What about Privacy?
Well, there is the privacy thing. You have to remember Google makes its money from advertising and its ads are successful because of targeting... targeting that comes from knowing so much about you. When you unify all your purchasing, you're also providing all your entire purchase history -- online and real life -- to Google. It's important to remember with companies like Google (and Facebook) that you are NOT the customer... you are the product. And the more information you willingly provide, the more valuable you are as an advertising target.

Monday, November 21, 2011

Google Wallet Looking More and More Like a Wallet

Ever since the first report I wrote about mobile wallets in 2006, I had identified as the key obstacle competition among the players, especially competition based on the technology.

In Japan, all the mobile operators unified under a single trade name (osaifu-keitai, or wallet phone), even thought it was originated by one of the major mobile operators, NTT DoCoMo. All three operators also adopted the same technology, the near-field communication variant called FeliCa

In the US, heavy competition and a hands-off approach by regulatory bodies had caused many delays or the death of some new, interesting technologies (remember AM Stereo? I didn't think so).
These will be getting thinner and thinner

However, an announcement last week shows that there's more cooperation than competition among the key players for mobile wallet (and ultimately, mobile payments): VISA and Google have agreed to put VISA's PayWave technology and brand name in Google Wallet phones

PayWave cards and dongles are already offered through a number of issuing banks including BarclayCard, BB&T, Chase, PNC, Wells Fargo and others.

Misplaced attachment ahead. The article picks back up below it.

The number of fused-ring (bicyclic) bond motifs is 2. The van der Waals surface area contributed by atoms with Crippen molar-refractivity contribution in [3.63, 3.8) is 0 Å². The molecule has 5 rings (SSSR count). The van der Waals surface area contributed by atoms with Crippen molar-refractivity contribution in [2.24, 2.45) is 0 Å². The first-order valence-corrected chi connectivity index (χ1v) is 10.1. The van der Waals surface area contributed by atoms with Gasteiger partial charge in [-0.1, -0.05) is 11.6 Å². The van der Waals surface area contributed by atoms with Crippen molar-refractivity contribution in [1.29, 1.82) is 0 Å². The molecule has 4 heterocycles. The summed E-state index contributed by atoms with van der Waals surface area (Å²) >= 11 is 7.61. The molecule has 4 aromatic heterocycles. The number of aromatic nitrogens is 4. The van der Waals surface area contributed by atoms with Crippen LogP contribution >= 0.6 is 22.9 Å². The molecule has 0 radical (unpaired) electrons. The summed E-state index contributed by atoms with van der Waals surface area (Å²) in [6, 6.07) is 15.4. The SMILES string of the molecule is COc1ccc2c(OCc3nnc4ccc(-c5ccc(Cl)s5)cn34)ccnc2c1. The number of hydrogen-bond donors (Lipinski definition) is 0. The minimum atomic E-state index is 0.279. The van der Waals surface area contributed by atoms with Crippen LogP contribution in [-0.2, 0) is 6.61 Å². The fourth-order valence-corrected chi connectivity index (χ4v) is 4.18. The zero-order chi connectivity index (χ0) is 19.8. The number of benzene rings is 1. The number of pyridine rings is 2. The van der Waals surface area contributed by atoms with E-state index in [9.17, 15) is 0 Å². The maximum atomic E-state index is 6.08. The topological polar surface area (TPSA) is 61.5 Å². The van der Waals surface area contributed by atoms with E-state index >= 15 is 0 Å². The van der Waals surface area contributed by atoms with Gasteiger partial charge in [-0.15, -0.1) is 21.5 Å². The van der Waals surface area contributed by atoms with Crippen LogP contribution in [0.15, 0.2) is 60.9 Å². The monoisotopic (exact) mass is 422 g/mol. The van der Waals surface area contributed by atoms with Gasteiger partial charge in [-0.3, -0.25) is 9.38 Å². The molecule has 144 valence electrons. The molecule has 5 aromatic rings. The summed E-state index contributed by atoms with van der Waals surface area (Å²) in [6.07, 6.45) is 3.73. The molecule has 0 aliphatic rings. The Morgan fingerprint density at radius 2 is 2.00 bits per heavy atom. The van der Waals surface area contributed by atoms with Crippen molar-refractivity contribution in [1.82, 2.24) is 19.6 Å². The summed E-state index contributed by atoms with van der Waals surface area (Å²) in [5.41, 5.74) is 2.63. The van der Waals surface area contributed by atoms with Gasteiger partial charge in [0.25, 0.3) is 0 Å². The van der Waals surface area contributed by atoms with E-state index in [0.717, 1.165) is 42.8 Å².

Hey, prospects for mobile wallet are getting better, aren't they?
You bet they are. The things I believe are going to be required to push the entire market forward are the open wallet concept, rather than the closed system initially proposed - and abandoned - by Isis. For the ultimate success, mobile wallet is going to have to replace everything you now keep in your leather wallet: ID, gym membership, loyalty cards, all your credit and debit cards, library card, pictures of the kids and all the other things. And only after ALL those things are possible will the mobile payments component of the mobile wallet be ready for its inevitable success. 

Thursday, November 17, 2011

Isis making the right moves

It's with considerable hope that I watch some recent announcements from (and about) Isis, the joint venture of AT&T, T-Mobile and Verizon Wireless.

First, Isis CEO Michael Abbott has been saying the right things about the "competition" Isis would face from Google Wallet. Instead of putting Google down or dismissing it (as Square's Chief Operating Officer recently did about its NFC competitors), Isis is supportive of its huge competitor, recognizing that Google's success in the market will surely propel the entire segment forward.

Second, Isis is expanding the expected scope of its 2012 rollout from one city (Salt Lake City) to two (Austin, Texas). Reportedly there will be fewer than 1 million phones involved with the rollouts, which sounds extremely ambitious when you consider the two cities have a combined population of 2.8 million.

Third, Isis has been hinting at having three banks involved with their rollout, without naming the banks. However, there have been reports that JP Morgan Chase will be providing a credit account and CapitalOne offering a prepaid card. BarclayCard was part of the of Isis's initial closed-system business plan.

What does it all mean?
In my estimation, these three items point to some acceleration of the realization of NFC mobile payments in the U.S. I've said it before, though: we need to be considering ways to encourage non-payment NFC applications such this NFC building access application for BlackBerry. Just don't expect things to happen immediately. It's going to be a while before there is enough infrastructure to support a robust cellphone-payment ecosystem.

Interested in seeing the numbers?
By the way, I published a forecast for report at GigaOm concerning NFC handsets and a variety of NFC applications, which you can see here... you need to be a member of GigaOM Pro to read the whole thing